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One of Russia’s top male gymnasts, Alexei Nemov won 12 Olympic medals and earned the nickname Sexy Alexei from fans and sports commentators. Nemov's sense of showmanship and his routines, packed full of exciting skills, have won him many fans. He had a unique style and elegance whenever he performed.
As a 16-year-old he made his debut at the 1993 World Championships, finishing fifth in the floor exercises. The following year, he established himself as a true all-round contender, winning his qualifying session at the World Championships, though he later faltered and dropped to 12th overall. He won his first major all-around title at the Goodwill Games in St.Petersburg in 1994, beating his second-placed teammate and World Championship silver medallist Aleksei Voropaev by over one point.
At the 1996 Atlanta Olympics, Nemov won two gold, one silver and three bronze medals. Over the next four years he continually battled recurring shoulder injuries, yet he surprised everyone at the 2000 Sydney Olympics when he produced the best gymnastics of his career, once again taking home six medals, including the all-round title.
Although never regaining his form of 2000, Nemov competed in the 2004 Athens Olympics, mainly as an anchor for the fledgling Russian team.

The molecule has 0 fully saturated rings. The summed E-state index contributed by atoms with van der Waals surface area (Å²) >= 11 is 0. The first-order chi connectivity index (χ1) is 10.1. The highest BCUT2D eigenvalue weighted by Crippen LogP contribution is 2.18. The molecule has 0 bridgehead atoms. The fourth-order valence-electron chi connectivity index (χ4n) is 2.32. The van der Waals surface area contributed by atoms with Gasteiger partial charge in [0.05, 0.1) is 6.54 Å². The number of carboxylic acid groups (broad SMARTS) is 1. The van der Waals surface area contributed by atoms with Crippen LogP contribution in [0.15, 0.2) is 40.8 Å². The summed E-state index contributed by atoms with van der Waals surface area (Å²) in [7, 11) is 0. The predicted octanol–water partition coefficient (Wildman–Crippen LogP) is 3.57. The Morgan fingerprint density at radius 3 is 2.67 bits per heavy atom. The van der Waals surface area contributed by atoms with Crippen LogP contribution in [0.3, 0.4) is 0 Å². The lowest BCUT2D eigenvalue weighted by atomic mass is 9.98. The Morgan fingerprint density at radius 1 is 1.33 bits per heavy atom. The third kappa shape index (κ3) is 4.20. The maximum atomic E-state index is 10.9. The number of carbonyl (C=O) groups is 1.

Nemov's performances brought the house down in Athens, and placed him in the middle of a judging controversy. After performing a routine with several release skills in the high bar finals, the judges posted a score of 9.725. The outraged Greek crowd upon seeing the results interrupted the competition for nearly 15 minutes. The judges re-evaluated the routine, and increased his score to a 9.762, but still out of the medals. The crowd continued their raucous protest, which only subsided after Nemov stepped up to the podium and pleaded for quiet for the sake of the other competitors. This incident produced a reconstruction of the scoring system which was implemented in 2006.
Over the years Nemov has rarely criticised the judges or the situation in which he found himself. And he was awarded $40,000 by the Russian Olympic Committee in recognition of his class and character.